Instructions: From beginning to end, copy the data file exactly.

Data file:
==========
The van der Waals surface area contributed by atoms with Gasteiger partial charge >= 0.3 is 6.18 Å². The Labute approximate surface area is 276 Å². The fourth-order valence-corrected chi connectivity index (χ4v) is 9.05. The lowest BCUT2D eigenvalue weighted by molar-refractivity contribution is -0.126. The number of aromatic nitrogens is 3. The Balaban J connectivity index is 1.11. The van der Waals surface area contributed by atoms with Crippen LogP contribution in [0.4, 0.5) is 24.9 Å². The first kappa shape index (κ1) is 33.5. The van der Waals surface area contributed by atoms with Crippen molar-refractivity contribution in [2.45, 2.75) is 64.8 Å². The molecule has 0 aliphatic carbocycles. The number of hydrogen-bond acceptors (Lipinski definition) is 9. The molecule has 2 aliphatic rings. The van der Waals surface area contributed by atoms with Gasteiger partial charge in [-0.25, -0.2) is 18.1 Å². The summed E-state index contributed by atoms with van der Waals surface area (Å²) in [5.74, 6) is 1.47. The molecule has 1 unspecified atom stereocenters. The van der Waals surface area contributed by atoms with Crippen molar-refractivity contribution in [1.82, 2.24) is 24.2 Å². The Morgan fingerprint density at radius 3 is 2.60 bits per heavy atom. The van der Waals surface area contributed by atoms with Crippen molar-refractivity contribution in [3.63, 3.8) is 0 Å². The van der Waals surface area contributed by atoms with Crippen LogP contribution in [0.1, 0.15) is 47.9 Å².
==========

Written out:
The van der Waals surface area contributed by atoms with Gasteiger partial charge >= 0.3 is 6.18 Å². The Labute approximate surface area is 276 Å². The fourth-order valence-corrected chi connectivity index (χ4v) is 9.05. The lowest BCUT2D eigenvalue weighted by molar-refractivity contribution is -0.126. The number of aromatic nitrogens is 3. The Balaban J connectivity index is 1.11. The van der Waals surface area contributed by atoms with Crippen LogP contribution in [0.4, 0.5) is 24.9 Å². The first kappa shape index (κ1) is 33.5. The van der Waals surface area contributed by atoms with Crippen molar-refractivity contribution in [2.45, 2.75) is 64.8 Å². The molecule has 0 aliphatic carbocycles. The number of hydrogen-bond acceptors (Lipinski definition) is 9. The molecule has 2 aliphatic rings. The van der Waals surface area contributed by atoms with Gasteiger partial charge in [-0.25, -0.2) is 18.1 Å². The summed E-state index contributed by atoms with van der Waals surface area (Å²) in [5.74, 6) is 1.47. The molecule has 1 unspecified atom stereocenters. The van der Waals surface area contributed by atoms with Crippen molar-refractivity contribution in [1.82, 2.24) is 24.2 Å². The Morgan fingerprint density at radius 3 is 2.60 bits per heavy atom. The van der Waals surface area contributed by atoms with Crippen molar-refractivity contribution in [3.63, 3.8) is 0 Å². The van der Waals surface area contributed by atoms with Crippen LogP contribution in [0.1, 0.15) is 47.9 Å².